The cell pumps will then get to work returning the sodium and potassium ions back to their original positions. When this happens, the axon is unable to receive any new signals, and can’t respond to stimulus.

This brief period in which no action potentials can be generated is the refractory period, and it lasts for roughly two milliseconds. 

When the ions are back in the right place, and the membrane is once again polarized, the neuron can receive another signal. 

Action Potential And The Myelin Sheath

The myelin sheath is a covering of lipids that insulates the axon of the nerve cell. In many ways, the myelin sheath performs a similar function to the insulation on an electrical wire.

However, the myelin sheath isn’t a single unbroken chain wrapped around an axon. Instead, the myelin sheath is segmented, with the small gaps in between each segment known as the nodes of Ranvier.

Action potential can’t actually travel along the myelin sheath itself. But it’s thanks to the nodes of Ranvier that a myelinated axon can actually pass an impulse faster than an unmyelinated axon.

The action potential can essentially jump from one node to the other, recharging at each gap before reaching the axon terminal. This process is known as saltatory conduction.

Unmyelinated axons pass signals slower, as the action impulse has to travel the full length of the axon. Demyelination is the degradation of myelin, which results in a slower conduction of signal. 

The Role Of Neurotransmitters

A neurotransmitter is a chemical messenger released from the neuron to carry messages to other cells. These are a signaling molecule, and they’re sometimes referred to as chemical transmitters.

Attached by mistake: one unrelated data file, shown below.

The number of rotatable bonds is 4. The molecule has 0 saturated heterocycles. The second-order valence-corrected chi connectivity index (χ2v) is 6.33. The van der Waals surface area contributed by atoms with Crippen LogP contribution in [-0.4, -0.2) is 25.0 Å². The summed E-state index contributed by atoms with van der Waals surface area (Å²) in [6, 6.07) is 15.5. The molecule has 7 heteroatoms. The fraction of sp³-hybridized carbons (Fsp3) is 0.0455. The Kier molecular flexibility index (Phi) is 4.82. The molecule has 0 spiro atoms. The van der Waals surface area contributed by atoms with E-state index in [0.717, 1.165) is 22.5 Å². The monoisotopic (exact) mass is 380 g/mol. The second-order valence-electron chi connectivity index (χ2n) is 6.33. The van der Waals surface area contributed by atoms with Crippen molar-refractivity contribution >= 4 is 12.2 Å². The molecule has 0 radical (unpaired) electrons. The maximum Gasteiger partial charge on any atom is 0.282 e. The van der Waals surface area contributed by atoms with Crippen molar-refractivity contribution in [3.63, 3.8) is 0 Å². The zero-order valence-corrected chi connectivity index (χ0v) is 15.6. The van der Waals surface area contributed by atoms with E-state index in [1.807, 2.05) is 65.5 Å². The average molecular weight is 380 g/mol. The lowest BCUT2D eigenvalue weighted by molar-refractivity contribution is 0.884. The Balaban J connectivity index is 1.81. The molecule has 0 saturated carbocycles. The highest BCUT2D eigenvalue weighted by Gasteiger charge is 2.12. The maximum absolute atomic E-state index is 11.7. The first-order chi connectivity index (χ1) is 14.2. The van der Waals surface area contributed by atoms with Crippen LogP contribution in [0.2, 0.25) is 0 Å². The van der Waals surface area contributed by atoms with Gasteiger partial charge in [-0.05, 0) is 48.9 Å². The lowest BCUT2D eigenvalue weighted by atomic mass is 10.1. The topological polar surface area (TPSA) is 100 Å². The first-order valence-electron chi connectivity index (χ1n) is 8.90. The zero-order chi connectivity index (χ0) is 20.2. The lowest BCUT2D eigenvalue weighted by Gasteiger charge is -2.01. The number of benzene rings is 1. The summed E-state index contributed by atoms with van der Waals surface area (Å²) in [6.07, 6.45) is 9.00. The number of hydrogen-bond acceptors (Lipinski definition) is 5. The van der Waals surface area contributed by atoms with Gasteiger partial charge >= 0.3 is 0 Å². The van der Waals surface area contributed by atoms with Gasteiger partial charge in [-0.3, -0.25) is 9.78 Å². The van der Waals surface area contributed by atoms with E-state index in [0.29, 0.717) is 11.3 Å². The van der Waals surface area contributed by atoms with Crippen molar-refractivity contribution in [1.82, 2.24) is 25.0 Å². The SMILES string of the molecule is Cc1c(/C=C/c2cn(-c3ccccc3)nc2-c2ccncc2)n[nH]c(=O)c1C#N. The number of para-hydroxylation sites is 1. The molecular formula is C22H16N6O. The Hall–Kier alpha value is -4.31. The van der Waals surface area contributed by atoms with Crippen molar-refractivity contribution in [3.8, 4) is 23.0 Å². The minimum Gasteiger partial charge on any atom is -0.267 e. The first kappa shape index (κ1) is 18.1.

Neurotransmitters aren’t just released from neuron to neuron. They can also send messages to gland and muscle cells. 

The action impulse is able to pass along the axon in the form of an electrical signal. At the end of the axon terminal is the synaptic cleft. To send the signal across the synapse, the neurotransmitter is released as a small vesicle sac.

This is able to diffuse across the synapse, before it comes into contact with another cell. It can then bind to a receptor, carrying the signal. If it binds to another nerve cell, the signal will be transmitted from one neuron to the next.

The role of the neurotransmitter is to activate a receptor, and, depending on the receptor it binds to, this can provoke different responses. 

Neurotransmitters are stored in the synaptic vesicles. Their release is regulated by a voltage-dependent chemical channel, which is activated when the cell becomes depolarized.

As the level of calcium ions within the cell changes, the channels are opened, and the neurotransmitters are released.

The role of neurotransmitters is vital to the function of the human body. So far, over 100 types of neurotransmitters have been identified in the human body. However, we’re not yet sure of how many neurotransmitters might potentially exist. 

A Quick Overview Of Types Of Neurotransmitters

Types of neurotransmitters are still being discovered within the nervous system. Some types include:

  • Dopamine (DA). Dopamine is a neurotransmitter synthesized in the brain that plays a role across various regions of the body. It’s sometimes referred to as the ‘pleasure chemical’, because one of the dopamine pathways in the brain is crucial to the ‘reward’ part of the reward-motivated behavior system. The role of dopamine goes beyond just reward systems. It plays a part in memory, decision-making, motivation, and even learning. 
  • Serotonin (5HT). A monoamine neurotransmitter, serotonin is commonly associated with a calming effect. Although many of us associate serotonin with improving mood, the overall biological function of this neurotransmitter is complex. Roughly 90% of serotonin in the human body is found in the digestive tract, where it can regulate intestinal movement. Serotonin is thought to play a role in memory, sleep, and decision-making, while a lack of serotonin has been linked to depression.